On 18 October 2018, the Hong Kong Court of First Instance (Court) in Z v Y [2018] HKCFI 2342 refused to recognise an Award of the China Guangzhou Arbitration Commission by reason of public policy. Mimmie Chan J presided and considered the several grounds raised for a set aside order under the Arbitration Ordinance.


Between July 2013 and March 2014, the Applicant and a Mainland company (HD) entered into eight contracts, whereby the Applicant would supply raw plastic materials to HD (HD Contracts). During the same period, an affiliated company of HD on the Mainland (MD) entered into eight contracts with the Applicant (MD Contracts) for the supply of the same materials from MD to the Applicant. The result was a back to back arrangement where MD supplied the materials to the Applicant, who then supplied them to HD. The Respondent's husband, "Mr X", was the beneficial owner of both HD and MD.

On 5 May 2014, the Respondent signed a Guarantee for the payment of a RMB10,239,325.09 debt allegedly due to the Applicant under the HD Contacts.

The matter proceeded to arbitration administered by the Commission and, on 27 February 2017, the presiding tribunal issued the Award based on the facts above. The Applicant then applied to the Court for leave to enforce the Award in Hong Kong and this was granted on 28 August 2017.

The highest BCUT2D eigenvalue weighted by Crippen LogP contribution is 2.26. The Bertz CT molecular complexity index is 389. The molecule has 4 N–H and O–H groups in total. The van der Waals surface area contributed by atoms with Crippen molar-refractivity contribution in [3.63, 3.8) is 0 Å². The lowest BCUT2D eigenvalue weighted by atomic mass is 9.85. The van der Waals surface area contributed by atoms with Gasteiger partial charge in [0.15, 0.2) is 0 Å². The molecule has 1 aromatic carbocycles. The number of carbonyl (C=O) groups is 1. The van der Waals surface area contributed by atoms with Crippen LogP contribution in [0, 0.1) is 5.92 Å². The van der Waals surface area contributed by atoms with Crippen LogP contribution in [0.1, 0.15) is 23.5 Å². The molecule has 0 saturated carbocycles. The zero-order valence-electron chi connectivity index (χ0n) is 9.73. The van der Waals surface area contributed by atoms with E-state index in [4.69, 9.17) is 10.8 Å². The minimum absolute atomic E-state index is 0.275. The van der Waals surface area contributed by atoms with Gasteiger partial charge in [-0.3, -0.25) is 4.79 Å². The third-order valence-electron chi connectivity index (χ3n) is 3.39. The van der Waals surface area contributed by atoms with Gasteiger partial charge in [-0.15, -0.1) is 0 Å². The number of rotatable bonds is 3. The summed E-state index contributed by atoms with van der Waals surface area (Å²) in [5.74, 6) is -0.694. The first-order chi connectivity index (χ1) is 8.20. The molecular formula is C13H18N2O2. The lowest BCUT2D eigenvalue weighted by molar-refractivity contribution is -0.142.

On 22 September 2017, the Respondent applied under section 95 of the Ordinance to set aside the order on the following grounds:

  1. The HD Contracts and MD Contracts were in fact loan arrangements between the Applicant as there was no sale and purchase or transfer of goods, thereby amounting to "fraudulent contracts" under PRC law (section 95(3)(b)) (Illegality Ground).
  2. The Respondent did not have contractual capacity when she signed the Guarantee as she suffered from severe depression and was unable to deal with stress or anxiety (section 95(2)(a)) (Capacity Ground).
  3. There was no valid arbitration agreement as:

    • the arbitration clause in the Guarantee was vague and uncertain, providing only that parties to the Guarantee 'may' apply for arbitration; and
    • the Applicant neither signed the Guarantee, nor agreed to become a party to the Guarantee and its arbitration agreement (section 95(2)(b)) (Absence of Arbitration Agreement Ground).
  1. The Guarantee is void and invalid both under PRC law and Hong Kong law because:

    • the underlying transactions of the HD Contracts were illegal;
    • the Guarantee was only given after HD had encountered financial difficulties and without valid consideration;
    • the Guarantee was obtained by inducement, duress, undue influence, misrepresentation, and/or deceit; and
    • the Applicant's representatives pressured the Respondent into signing the Guarantee and told her that it was a mere formality which would not be enforced against her (section 95(3)(b)) (Invalid Guarantee Ground).